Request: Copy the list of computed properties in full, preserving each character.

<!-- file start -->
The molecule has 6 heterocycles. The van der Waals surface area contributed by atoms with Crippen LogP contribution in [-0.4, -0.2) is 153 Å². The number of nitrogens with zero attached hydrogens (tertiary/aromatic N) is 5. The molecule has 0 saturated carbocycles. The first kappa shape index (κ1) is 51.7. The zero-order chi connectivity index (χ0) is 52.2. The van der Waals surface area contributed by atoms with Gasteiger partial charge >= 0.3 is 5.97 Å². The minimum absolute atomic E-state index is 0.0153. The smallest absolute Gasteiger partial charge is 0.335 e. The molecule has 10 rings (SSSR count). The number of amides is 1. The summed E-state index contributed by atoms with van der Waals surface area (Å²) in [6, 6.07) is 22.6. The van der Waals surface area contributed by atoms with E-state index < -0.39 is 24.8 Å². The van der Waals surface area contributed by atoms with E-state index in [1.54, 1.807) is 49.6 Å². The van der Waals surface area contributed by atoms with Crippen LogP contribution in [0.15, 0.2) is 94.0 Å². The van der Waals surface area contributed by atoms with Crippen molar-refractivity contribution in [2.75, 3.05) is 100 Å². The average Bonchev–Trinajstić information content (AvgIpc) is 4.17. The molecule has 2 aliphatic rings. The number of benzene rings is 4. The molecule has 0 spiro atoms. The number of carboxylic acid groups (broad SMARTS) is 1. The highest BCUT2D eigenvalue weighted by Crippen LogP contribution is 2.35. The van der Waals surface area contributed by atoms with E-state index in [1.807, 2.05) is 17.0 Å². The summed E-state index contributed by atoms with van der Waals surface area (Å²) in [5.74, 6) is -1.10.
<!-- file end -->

The molecule has 6 heterocycles. The van der Waals surface area contributed by atoms with Crippen LogP contribution in [-0.4, -0.2) is 153 Å². The number of nitrogens with zero attached hydrogens (tertiary/aromatic N) is 5. The molecule has 0 saturated carbocycles. The first kappa shape index (κ1) is 51.7. The zero-order chi connectivity index (χ0) is 52.2. The van der Waals surface area contributed by atoms with Gasteiger partial charge >= 0.3 is 5.97 Å². The minimum absolute atomic E-state index is 0.0153. The smallest absolute Gasteiger partial charge is 0.335 e. The molecule has 10 rings (SSSR count). The number of amides is 1. The summed E-state index contributed by atoms with van der Waals surface area (Å²) in [6, 6.07) is 22.6. The van der Waals surface area contributed by atoms with E-state index < -0.39 is 24.8 Å². The van der Waals surface area contributed by atoms with E-state index in [1.54, 1.807) is 49.6 Å². The van der Waals surface area contributed by atoms with Crippen LogP contribution in [0.15, 0.2) is 94.0 Å². The van der Waals surface area contributed by atoms with Crippen molar-refractivity contribution in [2.75, 3.05) is 100 Å². The average Bonchev–Trinajstić information content (AvgIpc) is 4.17. The molecule has 2 aliphatic rings. The number of benzene rings is 4. The molecule has 0 spiro atoms. The number of carboxylic acid groups (broad SMARTS) is 1. The highest BCUT2D eigenvalue weighted by Crippen LogP contribution is 2.35. The van der Waals surface area contributed by atoms with E-state index in [1.807, 2.05) is 17.0 Å². The summed E-state index contributed by atoms with van der Waals surface area (Å²) in [5.74, 6) is -1.10.